London’s first combined welfare and food club for hundreds of people opens tomorrow through a subsidised mini-market set up by Croydon Council, community group The Family Centre and charities.
From tomorrow (Friday 27 October), families on Universal Credit and anyone unemployed living in Fieldway and New Addington can get around £20-worth of fresh fruit and vegetables, meat, dairy and other foods each week for £3.50 at the Food Stop based at The Family Centre, in Field Way.
The scheme is innovative because, in return for access to discounted groceries, families in need are signed up to receive help from Croydon Council’s Gateway service. Established in response to government welfare reforms, the Gateway service has helped more than 1,000 families avoid homelessness through support with household budgeting, benefits advice and training courses to improve their maths, English and digital skills.
The Food Stop will be open every Wednesday and Friday to anyone who has an address in Fieldway or New Addington wards, but priority is given to residents on benefits such as Universal Credit. Membership will include access to council officers offering help to prevent homelessness and support with household finances. Members will also receive access to a weekly jobs club, volunteering opportunities, healthy cooking workshops and support to quit smoking.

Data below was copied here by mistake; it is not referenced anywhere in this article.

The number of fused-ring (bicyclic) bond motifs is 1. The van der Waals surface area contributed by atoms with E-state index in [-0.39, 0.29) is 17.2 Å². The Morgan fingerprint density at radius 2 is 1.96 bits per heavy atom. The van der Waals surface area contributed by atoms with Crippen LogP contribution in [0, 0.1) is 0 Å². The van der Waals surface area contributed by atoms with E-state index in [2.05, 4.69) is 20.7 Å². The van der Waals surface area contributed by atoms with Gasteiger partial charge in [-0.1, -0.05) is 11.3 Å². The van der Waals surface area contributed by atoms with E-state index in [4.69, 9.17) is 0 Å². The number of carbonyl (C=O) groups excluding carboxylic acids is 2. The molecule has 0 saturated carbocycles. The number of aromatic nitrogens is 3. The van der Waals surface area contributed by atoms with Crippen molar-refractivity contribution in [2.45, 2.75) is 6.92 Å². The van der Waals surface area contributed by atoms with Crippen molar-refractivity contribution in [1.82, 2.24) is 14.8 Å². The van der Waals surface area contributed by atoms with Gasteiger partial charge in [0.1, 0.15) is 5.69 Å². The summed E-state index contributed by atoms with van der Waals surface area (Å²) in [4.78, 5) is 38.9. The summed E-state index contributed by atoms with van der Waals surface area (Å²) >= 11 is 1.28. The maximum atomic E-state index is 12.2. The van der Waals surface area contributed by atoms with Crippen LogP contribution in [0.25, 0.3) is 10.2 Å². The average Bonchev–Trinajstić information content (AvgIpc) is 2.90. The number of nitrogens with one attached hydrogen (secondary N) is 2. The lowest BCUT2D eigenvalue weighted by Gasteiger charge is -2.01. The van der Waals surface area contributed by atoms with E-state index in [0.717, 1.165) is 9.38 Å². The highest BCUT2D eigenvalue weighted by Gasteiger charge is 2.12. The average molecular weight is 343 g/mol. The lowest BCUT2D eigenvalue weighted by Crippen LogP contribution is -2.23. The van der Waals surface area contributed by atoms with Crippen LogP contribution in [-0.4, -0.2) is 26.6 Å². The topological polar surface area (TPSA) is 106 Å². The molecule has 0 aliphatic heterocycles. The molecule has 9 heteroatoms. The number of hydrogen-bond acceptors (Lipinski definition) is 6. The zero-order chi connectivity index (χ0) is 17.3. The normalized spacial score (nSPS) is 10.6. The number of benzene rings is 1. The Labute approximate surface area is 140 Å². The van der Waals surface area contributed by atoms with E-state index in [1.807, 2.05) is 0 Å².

The mini-market offers a wider range of products than usually provided at a food bank, and customers have more choice. The project is also geared towards helping families become healthier, as each food group is colour-coded and customers can have more green items – such as pulses and rice – than meats, which are red items. Food with a short shelf life, such as fresh fruit, vegetables and bread, is free.
The Food Stop has been made possible by volunteers and staff at The Family Centre, Croydon Council, and FareShare, a national charity that sources and delivers surplus supplies to the Food Stop. The scheme is part-funded with over £16,600 from the Evening Standard’s Dispossessed Fund, £5,000 from council repairs contractor Mulalley, and £10,000 from Croydon Council.
Julia Weller, chief executive officer of the Family Centre, said the initial target is to get 100 members of the Food Stop. She said: “Our priority is anyone who is out of work, but we’d like to open it up because there are also the working poor we want to include.”
She said the Food Stop is a community effort, from council Gateway staff offering logistical help and local volunteers painting the centre, to Tesco in Elmers End donating surplus food.
She added: “We couldn’t have done any of this without everyone’s input, from the council and FareShare to local residents.”
Councillor Hamida Ali, cabinet member for communities, safety and justice
“This is a really exciting community project which could be a real lifeline for many residents struggling to make ends meet. The Food Stop will not only give them cheaper access to fresh food but also vital council support to improve their financial stability.
“We think the Food Stop – a community shop run by community organisations and the council in partnership – is a first for London. If it proves popular, perhaps it won’t be the last in the borough. I’d like to thank everyone from the community and the council who has worked together to make this amazing project happen.”